Enter the name of the file (or drag the file here):
Click or drag the mouse in the window to enter live cells.
Click a live cell to delete it.
Right-click to start the simulation.
Hints to help you get started
Begin by writing a “stub” for each member function. A stub consists of a function header, followed by a
skeletal function body (i.e., the minimal amount of function code that will enable the overall code to
compile). For example, a stub for the default constructor could be
// Body of default constructor will go here eventually
and a stub for the three-argument constructor could be
Universe::Universe(int widthInput, int heightInput, int wrapInput)
// Body of three-argument constructor will go here eventually
Then write and debug the member functions one or two at a time. The order in which you should tackle
the functions will roughly correspond to the order in which they are called in the main program. Note
that you will need to wait to work on display() and setup() until after we cover the
animateSquare sample code (on 11/15/21 M) and the mouseInteractions sample code (also on
11/15/21 M), but you can work on all other functions before then. Be aware that one of the most timeconsuming functions to write will be the neighbors function.
Hints relating to the graphics window
It’s been a while since we wrote any codes that involved graphics in Qt. Take look at Lecture 07, Slides 15
and 16, for some tips for codes with graphics.
As mentioned near the top of page 2, the aspect ratio of the graphics window will mimic that of the Game
of Life universe. The simplest way to accomplish this window sizing is to set the width of the graphics
window (in pixels) to globalCellSize*width and to set the height of the graphics window (in pixels)
to globalCellSize*height. You will force these settings to occur when you issue ploton.
When calling scalx and scaly, place the origin of the graphics window in the upper left corner, with
the positive 𝑥 axis pointing to the right (as usual) and the positive 𝑦 axis pointing downward, exactly as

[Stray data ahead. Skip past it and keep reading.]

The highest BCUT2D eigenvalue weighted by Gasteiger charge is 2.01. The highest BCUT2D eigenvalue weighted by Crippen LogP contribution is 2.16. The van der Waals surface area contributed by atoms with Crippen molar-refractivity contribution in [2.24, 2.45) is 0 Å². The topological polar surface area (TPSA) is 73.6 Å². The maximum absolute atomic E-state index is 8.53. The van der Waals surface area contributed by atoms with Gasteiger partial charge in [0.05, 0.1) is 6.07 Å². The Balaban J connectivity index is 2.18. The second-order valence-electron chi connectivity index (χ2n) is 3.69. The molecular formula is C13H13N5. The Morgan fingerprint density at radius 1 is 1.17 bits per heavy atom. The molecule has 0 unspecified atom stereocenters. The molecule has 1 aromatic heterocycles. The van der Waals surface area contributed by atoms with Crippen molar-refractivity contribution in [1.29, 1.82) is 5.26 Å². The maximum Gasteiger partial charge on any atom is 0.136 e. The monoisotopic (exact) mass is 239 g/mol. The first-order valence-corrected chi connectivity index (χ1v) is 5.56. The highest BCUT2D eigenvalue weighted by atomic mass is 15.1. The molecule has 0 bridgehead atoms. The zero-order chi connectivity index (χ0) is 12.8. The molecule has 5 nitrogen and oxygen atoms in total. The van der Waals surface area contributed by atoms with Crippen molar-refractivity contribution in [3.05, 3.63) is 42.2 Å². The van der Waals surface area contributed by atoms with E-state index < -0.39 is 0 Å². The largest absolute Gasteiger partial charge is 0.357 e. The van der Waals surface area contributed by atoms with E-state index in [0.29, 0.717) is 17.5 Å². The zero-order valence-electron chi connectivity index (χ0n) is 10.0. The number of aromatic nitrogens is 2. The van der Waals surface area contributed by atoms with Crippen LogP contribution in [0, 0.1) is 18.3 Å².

was the default in imagesc in MATLAB. That way, when you look at the pattern of colored squares and
blank squares in the window, they will correspond to the appearance of the 1s and 0s in array if we
were to treat array as being two-dimensional. For example, the 1st row of array (in which the row
index is 0) will correspond to the top row of squares in the window; the 2nd row of array (in which the
row index is 1) will correspond to the row of squares below the top row in the window; and so on.
Also, use width and height as some of the arguments in your calls to scalx and scaly, so that the
values returned by mouse clicks can be used to refer to array elements. Then, for any point in the graphics
window having coordinates (𝑥, 𝑦), the value of 𝑥 (or at least, the value when the float x is converted
to an int) is the column index of the corresponding element in array, and the value of 𝑦 (when
converted to an int) is the row index.
Do not expect the graphics window to close itself after the user right-clicks to end the simulation. Unless
the user closes the graphics window manually (by clicking on “X” in the top part of the window frame),
the terminal window may hang. If you see these behaviors, don’t worry about them; they are normal.
As you know, the purpose of the sample codes is to see examples of how to use the syntax of various
commands, and, more broadly, how to accomplish certain common coding tasks. Here are a few sample
codes you may find useful to refer to while working on this pset.
• classDataset_with_copyOfMyData_V2.cpp: This sample code from Lecture 20 on
11/15/21 M has a default constructor (for a class whose member variables included a pointer to an
array), a destructor to free some dynamically allocated memory, and an operator function that
overloaded =. The code also dynamically allocated an array after reading in information from a file.
• animateSquare.cpp: This sample code from Lecture 20 on 11/15/21 M uses clear,
drawRect, and updateImage to update an image in the graphics window.
• mouseInteractions.cpp: This sample code from Lecture 20 on 11/15/21 M alters an image in
the graphics window based on input from the mouse. The code also stops accepting input after the
user right-clicks the mouse.
• fileIO.cpp: This sample code from Lecture 19 on 11/10/21 W reads in information from a file and
writes information to another file.
• matrixAlloc.c: This sample code from Lecture 10 on 10/04/21 M treats a one-dimensional array
as a two-dimensional array; in other words, it accesses elements of a one-dimensional array using two
indices: a row index and a column index.
Demonstration of the Game of Life, etc.
Lecture 21 on 11/17/21 W will include a demonstration so that you can see how the graphics portion of
the code should behave. This lecture will also include a brief review of matrixAlloc.c (because we
saw it so long ago), as well as an opportunity for general Q&A about the pset requirements, strategies,
etc. It is hoped that by the time Lecture 21 occurs, you will have already started working on your code;